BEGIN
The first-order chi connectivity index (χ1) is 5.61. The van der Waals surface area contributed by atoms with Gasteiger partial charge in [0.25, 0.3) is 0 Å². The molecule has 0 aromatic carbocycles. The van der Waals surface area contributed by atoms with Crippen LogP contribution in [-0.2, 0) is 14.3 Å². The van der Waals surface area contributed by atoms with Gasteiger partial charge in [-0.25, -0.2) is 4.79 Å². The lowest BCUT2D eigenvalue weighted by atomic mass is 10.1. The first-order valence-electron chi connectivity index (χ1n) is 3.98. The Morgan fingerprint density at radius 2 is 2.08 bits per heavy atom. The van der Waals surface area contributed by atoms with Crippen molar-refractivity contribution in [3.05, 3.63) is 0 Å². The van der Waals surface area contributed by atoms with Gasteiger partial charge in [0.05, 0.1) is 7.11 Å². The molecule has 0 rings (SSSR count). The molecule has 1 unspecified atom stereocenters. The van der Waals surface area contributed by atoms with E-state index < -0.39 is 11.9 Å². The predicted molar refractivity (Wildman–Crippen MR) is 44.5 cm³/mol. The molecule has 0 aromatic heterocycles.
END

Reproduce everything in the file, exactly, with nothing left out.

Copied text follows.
The first-order chi connectivity index (χ1) is 5.61. The van der Waals surface area contributed by atoms with Gasteiger partial charge in [0.25, 0.3) is 0 Å². The molecule has 0 aromatic carbocycles. The van der Waals surface area contributed by atoms with Crippen LogP contribution in [-0.2, 0) is 14.3 Å². The van der Waals surface area contributed by atoms with Gasteiger partial charge in [-0.25, -0.2) is 4.79 Å². The lowest BCUT2D eigenvalue weighted by atomic mass is 10.1. The first-order valence-electron chi connectivity index (χ1n) is 3.98. The Morgan fingerprint density at radius 2 is 2.08 bits per heavy atom. The van der Waals surface area contributed by atoms with Crippen molar-refractivity contribution in [3.05, 3.63) is 0 Å². The van der Waals surface area contributed by atoms with Gasteiger partial charge in [0.05, 0.1) is 7.11 Å². The molecule has 0 rings (SSSR count). The molecule has 1 unspecified atom stereocenters. The van der Waals surface area contributed by atoms with E-state index < -0.39 is 11.9 Å². The predicted molar refractivity (Wildman–Crippen MR) is 44.5 cm³/mol. The molecule has 0 aromatic heterocycles.